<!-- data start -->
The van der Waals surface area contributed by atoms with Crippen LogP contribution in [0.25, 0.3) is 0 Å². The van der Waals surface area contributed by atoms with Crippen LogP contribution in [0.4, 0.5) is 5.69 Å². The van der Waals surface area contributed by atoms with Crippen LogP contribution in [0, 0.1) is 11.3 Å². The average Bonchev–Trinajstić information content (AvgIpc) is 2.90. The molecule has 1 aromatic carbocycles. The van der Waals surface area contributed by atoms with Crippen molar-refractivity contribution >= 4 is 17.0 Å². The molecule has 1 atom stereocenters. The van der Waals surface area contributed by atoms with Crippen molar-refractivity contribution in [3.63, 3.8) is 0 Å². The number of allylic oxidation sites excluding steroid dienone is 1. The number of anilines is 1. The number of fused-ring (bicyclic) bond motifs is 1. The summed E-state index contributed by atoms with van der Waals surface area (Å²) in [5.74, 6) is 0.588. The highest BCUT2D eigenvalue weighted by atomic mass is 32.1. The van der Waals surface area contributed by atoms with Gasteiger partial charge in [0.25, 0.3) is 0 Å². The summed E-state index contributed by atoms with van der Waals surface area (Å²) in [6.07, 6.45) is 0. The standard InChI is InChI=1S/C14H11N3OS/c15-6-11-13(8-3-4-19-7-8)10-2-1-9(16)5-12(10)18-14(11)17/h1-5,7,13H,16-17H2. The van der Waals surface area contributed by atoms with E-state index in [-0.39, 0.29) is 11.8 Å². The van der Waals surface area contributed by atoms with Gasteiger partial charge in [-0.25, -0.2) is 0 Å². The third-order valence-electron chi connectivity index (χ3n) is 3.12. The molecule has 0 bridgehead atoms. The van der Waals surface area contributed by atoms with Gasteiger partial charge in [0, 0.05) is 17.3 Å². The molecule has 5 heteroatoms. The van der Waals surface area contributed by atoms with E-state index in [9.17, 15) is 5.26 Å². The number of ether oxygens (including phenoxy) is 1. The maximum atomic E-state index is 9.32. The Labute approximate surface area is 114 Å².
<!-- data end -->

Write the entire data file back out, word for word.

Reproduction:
The van der Waals surface area contributed by atoms with Crippen LogP contribution in [0.25, 0.3) is 0 Å². The van der Waals surface area contributed by atoms with Crippen LogP contribution in [0.4, 0.5) is 5.69 Å². The van der Waals surface area contributed by atoms with Crippen LogP contribution in [0, 0.1) is 11.3 Å². The average Bonchev–Trinajstić information content (AvgIpc) is 2.90. The molecule has 1 aromatic carbocycles. The van der Waals surface area contributed by atoms with Crippen molar-refractivity contribution >= 4 is 17.0 Å². The molecule has 1 atom stereocenters. The van der Waals surface area contributed by atoms with Crippen molar-refractivity contribution in [3.63, 3.8) is 0 Å². The number of allylic oxidation sites excluding steroid dienone is 1. The number of anilines is 1. The number of fused-ring (bicyclic) bond motifs is 1. The summed E-state index contributed by atoms with van der Waals surface area (Å²) in [5.74, 6) is 0.588. The highest BCUT2D eigenvalue weighted by atomic mass is 32.1. The van der Waals surface area contributed by atoms with Gasteiger partial charge in [0.25, 0.3) is 0 Å². The summed E-state index contributed by atoms with van der Waals surface area (Å²) in [6.07, 6.45) is 0. The standard InChI is InChI=1S/C14H11N3OS/c15-6-11-13(8-3-4-19-7-8)10-2-1-9(16)5-12(10)18-14(11)17/h1-5,7,13H,16-17H2. The van der Waals surface area contributed by atoms with E-state index in [-0.39, 0.29) is 11.8 Å². The van der Waals surface area contributed by atoms with Gasteiger partial charge in [-0.25, -0.2) is 0 Å². The third-order valence-electron chi connectivity index (χ3n) is 3.12. The molecule has 0 bridgehead atoms. The van der Waals surface area contributed by atoms with Gasteiger partial charge in [0, 0.05) is 17.3 Å². The molecule has 5 heteroatoms. The van der Waals surface area contributed by atoms with E-state index in [9.17, 15) is 5.26 Å². The number of ether oxygens (including phenoxy) is 1. The maximum atomic E-state index is 9.32. The Labute approximate surface area is 114 Å².